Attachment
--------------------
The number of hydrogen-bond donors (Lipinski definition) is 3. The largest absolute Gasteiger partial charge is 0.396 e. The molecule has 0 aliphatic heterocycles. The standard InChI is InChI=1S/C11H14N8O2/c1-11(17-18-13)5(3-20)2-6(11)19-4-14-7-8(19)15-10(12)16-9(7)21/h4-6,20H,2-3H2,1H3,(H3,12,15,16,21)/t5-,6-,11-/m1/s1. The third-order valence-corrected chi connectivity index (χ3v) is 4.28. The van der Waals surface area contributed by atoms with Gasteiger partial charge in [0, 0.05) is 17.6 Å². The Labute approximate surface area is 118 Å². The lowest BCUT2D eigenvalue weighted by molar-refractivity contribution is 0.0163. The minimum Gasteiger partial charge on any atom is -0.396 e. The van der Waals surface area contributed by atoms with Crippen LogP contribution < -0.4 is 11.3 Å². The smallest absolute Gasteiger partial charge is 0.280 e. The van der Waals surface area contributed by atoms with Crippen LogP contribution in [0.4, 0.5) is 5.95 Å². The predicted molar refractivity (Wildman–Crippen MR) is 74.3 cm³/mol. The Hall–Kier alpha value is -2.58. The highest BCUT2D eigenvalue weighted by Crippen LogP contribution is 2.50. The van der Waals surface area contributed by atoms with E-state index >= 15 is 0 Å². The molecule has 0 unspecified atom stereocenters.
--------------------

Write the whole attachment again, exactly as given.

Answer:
The number of hydrogen-bond donors (Lipinski definition) is 3. The largest absolute Gasteiger partial charge is 0.396 e. The molecule has 0 aliphatic heterocycles. The standard InChI is InChI=1S/C11H14N8O2/c1-11(17-18-13)5(3-20)2-6(11)19-4-14-7-8(19)15-10(12)16-9(7)21/h4-6,20H,2-3H2,1H3,(H3,12,15,16,21)/t5-,6-,11-/m1/s1. The third-order valence-corrected chi connectivity index (χ3v) is 4.28. The van der Waals surface area contributed by atoms with Gasteiger partial charge in [0, 0.05) is 17.6 Å². The Labute approximate surface area is 118 Å². The lowest BCUT2D eigenvalue weighted by molar-refractivity contribution is 0.0163. The minimum Gasteiger partial charge on any atom is -0.396 e. The van der Waals surface area contributed by atoms with Crippen LogP contribution < -0.4 is 11.3 Å². The smallest absolute Gasteiger partial charge is 0.280 e. The van der Waals surface area contributed by atoms with Crippen LogP contribution in [0.4, 0.5) is 5.95 Å². The predicted molar refractivity (Wildman–Crippen MR) is 74.3 cm³/mol. The Hall–Kier alpha value is -2.58. The highest BCUT2D eigenvalue weighted by Crippen LogP contribution is 2.50. The van der Waals surface area contributed by atoms with E-state index >= 15 is 0 Å². The molecule has 0 unspecified atom stereocenters.